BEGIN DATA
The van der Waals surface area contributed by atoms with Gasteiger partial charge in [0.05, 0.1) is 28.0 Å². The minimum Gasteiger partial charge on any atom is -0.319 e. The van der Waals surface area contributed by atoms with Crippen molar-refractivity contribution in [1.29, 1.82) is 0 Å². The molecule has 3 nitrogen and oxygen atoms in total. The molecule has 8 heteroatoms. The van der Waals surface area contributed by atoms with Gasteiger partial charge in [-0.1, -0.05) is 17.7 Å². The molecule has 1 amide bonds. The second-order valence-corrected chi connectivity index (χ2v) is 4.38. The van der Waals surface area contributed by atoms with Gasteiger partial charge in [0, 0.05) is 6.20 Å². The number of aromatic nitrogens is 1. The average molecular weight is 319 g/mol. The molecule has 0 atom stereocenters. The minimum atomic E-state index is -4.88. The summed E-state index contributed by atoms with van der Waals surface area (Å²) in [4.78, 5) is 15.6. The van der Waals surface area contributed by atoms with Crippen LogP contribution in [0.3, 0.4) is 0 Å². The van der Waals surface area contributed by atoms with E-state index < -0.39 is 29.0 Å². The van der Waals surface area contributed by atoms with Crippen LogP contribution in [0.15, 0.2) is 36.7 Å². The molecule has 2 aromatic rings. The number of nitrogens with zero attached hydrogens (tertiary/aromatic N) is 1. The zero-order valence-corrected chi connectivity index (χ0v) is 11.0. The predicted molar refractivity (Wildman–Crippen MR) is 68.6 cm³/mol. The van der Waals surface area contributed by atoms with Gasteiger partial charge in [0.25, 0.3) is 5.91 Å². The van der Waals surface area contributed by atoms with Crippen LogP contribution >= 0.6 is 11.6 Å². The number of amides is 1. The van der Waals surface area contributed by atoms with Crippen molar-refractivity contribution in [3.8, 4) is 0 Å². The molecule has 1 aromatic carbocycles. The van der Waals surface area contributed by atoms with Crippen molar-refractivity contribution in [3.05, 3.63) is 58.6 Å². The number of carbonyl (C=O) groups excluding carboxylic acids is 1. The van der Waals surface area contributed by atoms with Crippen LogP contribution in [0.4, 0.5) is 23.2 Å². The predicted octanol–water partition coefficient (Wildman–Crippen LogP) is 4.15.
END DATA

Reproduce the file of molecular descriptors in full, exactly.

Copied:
The van der Waals surface area contributed by atoms with Gasteiger partial charge in [0.05, 0.1) is 28.0 Å². The minimum Gasteiger partial charge on any atom is -0.319 e. The van der Waals surface area contributed by atoms with Crippen molar-refractivity contribution in [1.29, 1.82) is 0 Å². The molecule has 3 nitrogen and oxygen atoms in total. The molecule has 8 heteroatoms. The van der Waals surface area contributed by atoms with Gasteiger partial charge in [-0.1, -0.05) is 17.7 Å². The molecule has 1 amide bonds. The second-order valence-corrected chi connectivity index (χ2v) is 4.38. The van der Waals surface area contributed by atoms with Gasteiger partial charge in [0, 0.05) is 6.20 Å². The number of aromatic nitrogens is 1. The average molecular weight is 319 g/mol. The molecule has 0 atom stereocenters. The minimum atomic E-state index is -4.88. The summed E-state index contributed by atoms with van der Waals surface area (Å²) in [4.78, 5) is 15.6. The van der Waals surface area contributed by atoms with Crippen LogP contribution in [0.3, 0.4) is 0 Å². The van der Waals surface area contributed by atoms with E-state index < -0.39 is 29.0 Å². The van der Waals surface area contributed by atoms with Crippen LogP contribution in [0.15, 0.2) is 36.7 Å². The molecule has 2 aromatic rings. The number of nitrogens with zero attached hydrogens (tertiary/aromatic N) is 1. The zero-order valence-corrected chi connectivity index (χ0v) is 11.0. The predicted molar refractivity (Wildman–Crippen MR) is 68.6 cm³/mol. The van der Waals surface area contributed by atoms with Gasteiger partial charge in [0.25, 0.3) is 5.91 Å². The van der Waals surface area contributed by atoms with Crippen LogP contribution >= 0.6 is 11.6 Å². The number of amides is 1. The van der Waals surface area contributed by atoms with Crippen molar-refractivity contribution in [3.8, 4) is 0 Å². The molecule has 1 aromatic carbocycles. The van der Waals surface area contributed by atoms with Crippen molar-refractivity contribution in [3.05, 3.63) is 58.6 Å². The number of carbonyl (C=O) groups excluding carboxylic acids is 1. The van der Waals surface area contributed by atoms with Crippen LogP contribution in [0.4, 0.5) is 23.2 Å². The predicted octanol–water partition coefficient (Wildman–Crippen LogP) is 4.15.